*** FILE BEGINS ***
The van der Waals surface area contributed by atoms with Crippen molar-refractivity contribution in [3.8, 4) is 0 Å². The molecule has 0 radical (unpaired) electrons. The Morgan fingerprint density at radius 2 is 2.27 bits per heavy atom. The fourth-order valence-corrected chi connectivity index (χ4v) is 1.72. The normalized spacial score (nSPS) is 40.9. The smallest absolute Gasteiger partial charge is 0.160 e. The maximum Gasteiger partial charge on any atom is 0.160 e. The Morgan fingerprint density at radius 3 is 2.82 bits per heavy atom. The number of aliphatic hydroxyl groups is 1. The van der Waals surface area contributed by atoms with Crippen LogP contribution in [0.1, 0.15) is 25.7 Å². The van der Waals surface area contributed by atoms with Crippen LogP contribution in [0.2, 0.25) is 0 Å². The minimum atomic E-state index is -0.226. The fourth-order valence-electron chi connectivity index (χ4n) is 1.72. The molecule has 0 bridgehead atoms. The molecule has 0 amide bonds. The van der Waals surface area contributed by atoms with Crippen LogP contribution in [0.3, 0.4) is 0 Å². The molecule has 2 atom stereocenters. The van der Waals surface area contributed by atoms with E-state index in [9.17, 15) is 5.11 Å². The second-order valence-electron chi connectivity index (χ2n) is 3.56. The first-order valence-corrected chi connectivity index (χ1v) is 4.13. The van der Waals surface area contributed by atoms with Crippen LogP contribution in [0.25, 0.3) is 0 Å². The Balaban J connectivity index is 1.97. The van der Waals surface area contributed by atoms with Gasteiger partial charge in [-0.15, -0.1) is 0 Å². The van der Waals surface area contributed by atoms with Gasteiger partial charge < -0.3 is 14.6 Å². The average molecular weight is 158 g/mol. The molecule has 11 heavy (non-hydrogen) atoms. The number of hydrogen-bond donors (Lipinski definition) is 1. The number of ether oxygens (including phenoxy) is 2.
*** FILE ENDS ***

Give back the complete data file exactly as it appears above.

The van der Waals surface area contributed by atoms with Crippen molar-refractivity contribution in [3.8, 4) is 0 Å². The molecule has 0 radical (unpaired) electrons. The Morgan fingerprint density at radius 2 is 2.27 bits per heavy atom. The fourth-order valence-corrected chi connectivity index (χ4v) is 1.72. The normalized spacial score (nSPS) is 40.9. The smallest absolute Gasteiger partial charge is 0.160 e. The maximum Gasteiger partial charge on any atom is 0.160 e. The Morgan fingerprint density at radius 3 is 2.82 bits per heavy atom. The number of aliphatic hydroxyl groups is 1. The van der Waals surface area contributed by atoms with Crippen LogP contribution in [0.1, 0.15) is 25.7 Å². The van der Waals surface area contributed by atoms with Crippen LogP contribution in [0.2, 0.25) is 0 Å². The minimum atomic E-state index is -0.226. The fourth-order valence-electron chi connectivity index (χ4n) is 1.72. The molecule has 0 bridgehead atoms. The molecule has 0 amide bonds. The van der Waals surface area contributed by atoms with Crippen LogP contribution in [0.3, 0.4) is 0 Å². The molecule has 2 atom stereocenters. The van der Waals surface area contributed by atoms with E-state index in [9.17, 15) is 5.11 Å². The second-order valence-electron chi connectivity index (χ2n) is 3.56. The first-order valence-corrected chi connectivity index (χ1v) is 4.13. The van der Waals surface area contributed by atoms with Crippen LogP contribution in [0.25, 0.3) is 0 Å². The Balaban J connectivity index is 1.97. The van der Waals surface area contributed by atoms with Gasteiger partial charge in [-0.15, -0.1) is 0 Å². The van der Waals surface area contributed by atoms with Gasteiger partial charge < -0.3 is 14.6 Å². The average molecular weight is 158 g/mol. The molecule has 11 heavy (non-hydrogen) atoms. The number of hydrogen-bond donors (Lipinski definition) is 1. The number of ether oxygens (including phenoxy) is 2.